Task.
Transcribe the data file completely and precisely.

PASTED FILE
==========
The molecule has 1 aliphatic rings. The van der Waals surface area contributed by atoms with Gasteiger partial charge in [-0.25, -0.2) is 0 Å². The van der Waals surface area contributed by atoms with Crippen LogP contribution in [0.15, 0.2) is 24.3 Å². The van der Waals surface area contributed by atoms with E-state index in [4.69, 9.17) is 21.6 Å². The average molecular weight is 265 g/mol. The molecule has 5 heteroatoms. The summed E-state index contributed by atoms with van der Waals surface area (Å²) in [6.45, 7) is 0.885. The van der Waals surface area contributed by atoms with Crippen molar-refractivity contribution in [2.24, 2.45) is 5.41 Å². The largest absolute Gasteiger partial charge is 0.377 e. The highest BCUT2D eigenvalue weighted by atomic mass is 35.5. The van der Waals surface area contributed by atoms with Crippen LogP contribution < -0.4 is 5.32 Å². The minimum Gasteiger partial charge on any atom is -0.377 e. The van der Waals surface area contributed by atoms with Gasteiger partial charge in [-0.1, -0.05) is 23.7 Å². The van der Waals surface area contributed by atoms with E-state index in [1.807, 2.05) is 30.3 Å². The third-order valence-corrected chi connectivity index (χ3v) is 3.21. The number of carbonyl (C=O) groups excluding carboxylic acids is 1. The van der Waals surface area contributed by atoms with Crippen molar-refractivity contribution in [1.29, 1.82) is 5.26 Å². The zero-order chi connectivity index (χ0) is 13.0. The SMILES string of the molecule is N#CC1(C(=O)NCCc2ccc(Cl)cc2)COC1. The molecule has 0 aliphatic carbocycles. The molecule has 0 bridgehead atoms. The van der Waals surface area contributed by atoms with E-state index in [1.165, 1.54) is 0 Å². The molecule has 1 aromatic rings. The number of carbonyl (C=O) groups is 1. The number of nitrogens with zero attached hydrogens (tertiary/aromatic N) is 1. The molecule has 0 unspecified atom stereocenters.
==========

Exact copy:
The molecule has 1 aliphatic rings. The van der Waals surface area contributed by atoms with Gasteiger partial charge in [-0.25, -0.2) is 0 Å². The van der Waals surface area contributed by atoms with Crippen LogP contribution in [0.15, 0.2) is 24.3 Å². The van der Waals surface area contributed by atoms with E-state index in [4.69, 9.17) is 21.6 Å². The average molecular weight is 265 g/mol. The molecule has 5 heteroatoms. The summed E-state index contributed by atoms with van der Waals surface area (Å²) in [6.45, 7) is 0.885. The van der Waals surface area contributed by atoms with Crippen molar-refractivity contribution in [2.24, 2.45) is 5.41 Å². The largest absolute Gasteiger partial charge is 0.377 e. The highest BCUT2D eigenvalue weighted by atomic mass is 35.5. The van der Waals surface area contributed by atoms with Crippen LogP contribution < -0.4 is 5.32 Å². The minimum Gasteiger partial charge on any atom is -0.377 e. The van der Waals surface area contributed by atoms with Gasteiger partial charge in [-0.1, -0.05) is 23.7 Å². The van der Waals surface area contributed by atoms with E-state index in [1.807, 2.05) is 30.3 Å². The third-order valence-corrected chi connectivity index (χ3v) is 3.21. The number of carbonyl (C=O) groups excluding carboxylic acids is 1. The van der Waals surface area contributed by atoms with Crippen molar-refractivity contribution in [1.29, 1.82) is 5.26 Å². The zero-order chi connectivity index (χ0) is 13.0. The SMILES string of the molecule is N#CC1(C(=O)NCCc2ccc(Cl)cc2)COC1. The molecule has 0 aliphatic carbocycles. The molecule has 0 bridgehead atoms. The van der Waals surface area contributed by atoms with E-state index in [1.165, 1.54) is 0 Å². The molecule has 1 aromatic rings. The number of carbonyl (C=O) groups is 1. The number of nitrogens with zero attached hydrogens (tertiary/aromatic N) is 1. The molecule has 0 unspecified atom stereocenters.